However, local newspapers nevertheless reported the following day, Nov. 21, that one female student had been arrested outside Paragon Cineplex after having displayed the three-finger salute. She was later released without charges.

The three-finger salute has recently been adopted by several activist groups in Thailand as a symbol of resistance against the military coup and the current military-installed government.

But this is not the first time a symbol from a movie has been appropriated for political causes in Thailand. In late 2012, some protest groups brandished white Guy Fawkes masks made popular in the movie V for Vendetta (2005) as a disguise and to express their opposition to the then-administration of Prime Minister Yingluck Shinawatra, the younger sister of Thaksin Shinawatra.

The Hunger Games: Mockingjay–Part 1 reportedly enjoyed nationwide first-day ticket sales of 13.6 million baht (approx. $430,700), some 20 percent more than last year’s sequel The Hunger Games: Catching Fire had earned on its first day.  

Ex-Tourism Chief Faces Music in Thailand
A former governor of the Tourism Authority of Thailand (TAT) is to be charged for accepting bribes from a Los Angeles-based movie producer couple in connection with the now defunct Bangkok International Film Festival, according to Thailand’s National Anti-Corruption Commission (NACC).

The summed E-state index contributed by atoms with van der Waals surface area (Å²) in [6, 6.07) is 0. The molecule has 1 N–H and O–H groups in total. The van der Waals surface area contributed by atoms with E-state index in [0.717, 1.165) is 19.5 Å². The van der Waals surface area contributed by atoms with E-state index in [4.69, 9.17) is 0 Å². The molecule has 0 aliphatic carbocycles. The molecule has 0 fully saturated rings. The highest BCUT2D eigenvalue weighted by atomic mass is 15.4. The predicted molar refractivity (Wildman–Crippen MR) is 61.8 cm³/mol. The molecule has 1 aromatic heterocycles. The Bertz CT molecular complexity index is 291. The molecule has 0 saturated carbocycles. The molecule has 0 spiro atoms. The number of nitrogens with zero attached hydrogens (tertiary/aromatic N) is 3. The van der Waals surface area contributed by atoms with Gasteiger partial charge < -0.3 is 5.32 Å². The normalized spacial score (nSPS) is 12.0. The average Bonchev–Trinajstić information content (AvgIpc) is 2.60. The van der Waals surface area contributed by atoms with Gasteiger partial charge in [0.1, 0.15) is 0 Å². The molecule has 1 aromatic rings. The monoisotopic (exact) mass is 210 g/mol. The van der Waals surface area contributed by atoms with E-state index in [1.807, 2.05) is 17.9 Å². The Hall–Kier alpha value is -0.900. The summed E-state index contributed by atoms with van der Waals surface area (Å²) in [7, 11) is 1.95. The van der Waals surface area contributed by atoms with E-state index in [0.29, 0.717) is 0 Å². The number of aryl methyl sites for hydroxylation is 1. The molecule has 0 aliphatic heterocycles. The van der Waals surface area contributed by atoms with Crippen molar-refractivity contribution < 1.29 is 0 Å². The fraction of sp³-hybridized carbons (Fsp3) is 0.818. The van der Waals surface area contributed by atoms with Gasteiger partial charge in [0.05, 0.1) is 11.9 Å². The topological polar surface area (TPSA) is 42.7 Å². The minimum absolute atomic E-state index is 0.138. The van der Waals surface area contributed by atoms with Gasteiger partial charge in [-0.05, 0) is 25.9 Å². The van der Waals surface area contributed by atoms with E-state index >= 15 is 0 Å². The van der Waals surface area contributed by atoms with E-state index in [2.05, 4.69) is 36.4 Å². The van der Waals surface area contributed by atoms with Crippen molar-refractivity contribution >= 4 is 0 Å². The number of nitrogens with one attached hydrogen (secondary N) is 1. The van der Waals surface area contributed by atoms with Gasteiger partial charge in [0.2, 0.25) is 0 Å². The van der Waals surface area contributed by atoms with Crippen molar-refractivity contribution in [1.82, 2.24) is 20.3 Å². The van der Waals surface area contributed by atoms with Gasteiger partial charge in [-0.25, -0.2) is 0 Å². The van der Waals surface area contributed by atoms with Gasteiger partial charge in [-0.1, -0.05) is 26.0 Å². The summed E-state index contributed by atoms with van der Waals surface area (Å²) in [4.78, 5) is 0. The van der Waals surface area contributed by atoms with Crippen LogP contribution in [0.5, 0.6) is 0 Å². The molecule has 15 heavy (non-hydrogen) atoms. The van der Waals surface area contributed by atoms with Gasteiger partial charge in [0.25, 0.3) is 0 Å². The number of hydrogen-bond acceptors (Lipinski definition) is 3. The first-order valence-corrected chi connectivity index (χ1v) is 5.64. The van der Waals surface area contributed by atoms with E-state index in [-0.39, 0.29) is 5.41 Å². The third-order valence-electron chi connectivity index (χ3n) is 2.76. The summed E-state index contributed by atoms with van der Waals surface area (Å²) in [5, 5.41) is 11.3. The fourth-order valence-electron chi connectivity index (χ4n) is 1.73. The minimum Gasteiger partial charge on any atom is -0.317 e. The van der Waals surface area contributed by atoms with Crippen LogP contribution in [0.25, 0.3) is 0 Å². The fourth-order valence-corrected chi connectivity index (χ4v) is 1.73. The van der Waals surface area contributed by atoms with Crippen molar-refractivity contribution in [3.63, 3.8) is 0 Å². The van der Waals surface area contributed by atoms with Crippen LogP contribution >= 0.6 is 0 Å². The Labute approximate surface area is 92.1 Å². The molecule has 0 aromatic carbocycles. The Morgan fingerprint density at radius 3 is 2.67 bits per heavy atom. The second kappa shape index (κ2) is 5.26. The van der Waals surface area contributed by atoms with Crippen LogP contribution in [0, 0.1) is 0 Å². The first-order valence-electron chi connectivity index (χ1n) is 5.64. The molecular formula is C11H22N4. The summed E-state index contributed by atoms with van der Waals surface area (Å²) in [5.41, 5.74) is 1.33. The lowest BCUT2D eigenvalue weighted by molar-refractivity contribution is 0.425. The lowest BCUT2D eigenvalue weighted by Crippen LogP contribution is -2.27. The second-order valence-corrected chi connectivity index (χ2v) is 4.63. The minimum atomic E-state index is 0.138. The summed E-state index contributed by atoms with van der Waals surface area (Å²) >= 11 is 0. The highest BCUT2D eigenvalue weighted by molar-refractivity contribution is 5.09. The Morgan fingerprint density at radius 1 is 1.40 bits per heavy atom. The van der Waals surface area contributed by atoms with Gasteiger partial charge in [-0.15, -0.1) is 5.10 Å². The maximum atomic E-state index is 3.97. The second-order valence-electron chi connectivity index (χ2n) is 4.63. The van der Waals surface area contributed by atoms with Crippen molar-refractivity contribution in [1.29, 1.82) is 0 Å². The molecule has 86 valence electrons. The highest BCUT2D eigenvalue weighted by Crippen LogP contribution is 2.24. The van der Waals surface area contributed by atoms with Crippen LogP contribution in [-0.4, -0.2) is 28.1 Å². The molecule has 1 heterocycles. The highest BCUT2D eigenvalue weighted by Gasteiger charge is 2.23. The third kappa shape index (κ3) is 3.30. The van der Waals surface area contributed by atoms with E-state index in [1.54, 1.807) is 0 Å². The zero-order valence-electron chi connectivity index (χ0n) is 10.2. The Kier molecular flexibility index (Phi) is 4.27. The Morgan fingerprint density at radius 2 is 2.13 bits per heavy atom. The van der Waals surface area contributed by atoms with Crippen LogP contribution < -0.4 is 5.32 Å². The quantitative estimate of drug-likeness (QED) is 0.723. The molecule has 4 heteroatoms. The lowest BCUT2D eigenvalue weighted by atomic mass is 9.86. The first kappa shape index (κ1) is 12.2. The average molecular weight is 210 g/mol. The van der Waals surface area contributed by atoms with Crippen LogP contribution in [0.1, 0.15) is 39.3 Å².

The charges against Juthamas Siriwan will be filed with the Office of the Attorney General (OAG) “within the next few weeks”, NACC said in a statement in late November.

Juthamas is accused of allegedly having accepted bribes amounting to $1.8 million from Gerald Green and his spouse Patricia in exchange for granting the couple the lucrative rights to run the Bangkok International Film Festival from 2002 until 2007.

"We have collected 2,200 pieces of documentary papers in relation to the case, most of which involve the ways Juthamas allegedly deposited funds in bank accounts in Singapore, Switzerland, the island of Jersey, and Britain set up in the names of Juthamas' daughter and a family friend,” NACC member Vichai Vivitasevi was quoted by local newspapers, adding that his agency now considered all collected evidence as complete.

Vichai, who said it had taken investigators almost three years to collect the evidence, also is a member of a joint committee working with the OAG to probe whether Juthamas was to be considered unusually wealthy in a bid to confiscate her assets if found guilty.

In connection with the alleged bribery, she also may be convicted on criminal charges and could face a maximum punishment of life imprisonment, according to Vichai.

However, Juthamas’ indictment needs to proceed speedily, as a statute of limitation expiring on March 31, 2015, looms, a date after which the U.S., where Juthamas is also wanted on criminal charges, will have no choice but to drop the case if Thailand is unable to bring its own domestic case to court.

The scandal emerged in 2008 after the FBI uncovered the Greens’ involvement in the alleged bribery, with documents found in their possession implicating Juthamas and her daughter.

While Juthamas so far has denied any wrongdoing, the Greens were convicted by a Los Angeles court in 2010 of paying bribes to the former tourism agency chief via bank transfers to accounts in several countries.